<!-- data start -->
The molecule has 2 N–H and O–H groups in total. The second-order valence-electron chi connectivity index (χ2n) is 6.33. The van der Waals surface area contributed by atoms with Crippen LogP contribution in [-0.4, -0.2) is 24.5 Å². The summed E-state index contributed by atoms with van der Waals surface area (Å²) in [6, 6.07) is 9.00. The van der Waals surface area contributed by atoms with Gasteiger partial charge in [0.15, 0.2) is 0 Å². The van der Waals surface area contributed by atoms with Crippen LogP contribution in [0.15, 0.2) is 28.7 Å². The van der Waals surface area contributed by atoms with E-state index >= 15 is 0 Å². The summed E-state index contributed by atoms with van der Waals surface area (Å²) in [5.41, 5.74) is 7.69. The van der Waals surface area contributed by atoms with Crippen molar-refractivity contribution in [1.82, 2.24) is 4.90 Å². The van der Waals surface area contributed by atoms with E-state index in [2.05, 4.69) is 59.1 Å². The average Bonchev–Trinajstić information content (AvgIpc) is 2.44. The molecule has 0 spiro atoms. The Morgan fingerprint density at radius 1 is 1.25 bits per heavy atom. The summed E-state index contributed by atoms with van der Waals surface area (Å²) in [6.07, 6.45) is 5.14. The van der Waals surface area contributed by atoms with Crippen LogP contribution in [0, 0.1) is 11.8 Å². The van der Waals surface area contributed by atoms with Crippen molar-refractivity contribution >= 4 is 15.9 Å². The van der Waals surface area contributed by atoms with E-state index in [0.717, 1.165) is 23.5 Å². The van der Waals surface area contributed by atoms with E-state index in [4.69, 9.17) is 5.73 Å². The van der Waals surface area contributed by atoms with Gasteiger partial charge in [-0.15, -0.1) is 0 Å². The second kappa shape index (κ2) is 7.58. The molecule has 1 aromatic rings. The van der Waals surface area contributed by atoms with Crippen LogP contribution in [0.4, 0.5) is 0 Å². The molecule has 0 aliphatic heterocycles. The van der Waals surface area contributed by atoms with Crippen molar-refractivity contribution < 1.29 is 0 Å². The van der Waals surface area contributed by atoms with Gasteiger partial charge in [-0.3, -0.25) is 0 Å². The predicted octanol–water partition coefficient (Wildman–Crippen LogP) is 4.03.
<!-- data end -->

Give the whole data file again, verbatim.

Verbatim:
The molecule has 2 N–H and O–H groups in total. The second-order valence-electron chi connectivity index (χ2n) is 6.33. The van der Waals surface area contributed by atoms with Crippen LogP contribution in [-0.4, -0.2) is 24.5 Å². The summed E-state index contributed by atoms with van der Waals surface area (Å²) in [6, 6.07) is 9.00. The van der Waals surface area contributed by atoms with Gasteiger partial charge in [0.15, 0.2) is 0 Å². The van der Waals surface area contributed by atoms with Crippen LogP contribution in [0.15, 0.2) is 28.7 Å². The van der Waals surface area contributed by atoms with E-state index >= 15 is 0 Å². The summed E-state index contributed by atoms with van der Waals surface area (Å²) in [5.41, 5.74) is 7.69. The van der Waals surface area contributed by atoms with Crippen molar-refractivity contribution in [1.82, 2.24) is 4.90 Å². The van der Waals surface area contributed by atoms with E-state index in [2.05, 4.69) is 59.1 Å². The average Bonchev–Trinajstić information content (AvgIpc) is 2.44. The molecule has 0 spiro atoms. The Morgan fingerprint density at radius 1 is 1.25 bits per heavy atom. The summed E-state index contributed by atoms with van der Waals surface area (Å²) in [6.07, 6.45) is 5.14. The van der Waals surface area contributed by atoms with Crippen LogP contribution in [0, 0.1) is 11.8 Å². The van der Waals surface area contributed by atoms with Crippen molar-refractivity contribution >= 4 is 15.9 Å². The van der Waals surface area contributed by atoms with E-state index in [0.717, 1.165) is 23.5 Å². The van der Waals surface area contributed by atoms with E-state index in [4.69, 9.17) is 5.73 Å². The van der Waals surface area contributed by atoms with Gasteiger partial charge in [-0.15, -0.1) is 0 Å². The second kappa shape index (κ2) is 7.58. The molecule has 1 aromatic rings. The van der Waals surface area contributed by atoms with Crippen LogP contribution in [0.4, 0.5) is 0 Å². The molecule has 0 aliphatic heterocycles. The van der Waals surface area contributed by atoms with Crippen molar-refractivity contribution < 1.29 is 0 Å². The van der Waals surface area contributed by atoms with Gasteiger partial charge in [-0.3, -0.25) is 0 Å². The predicted octanol–water partition coefficient (Wildman–Crippen LogP) is 4.03.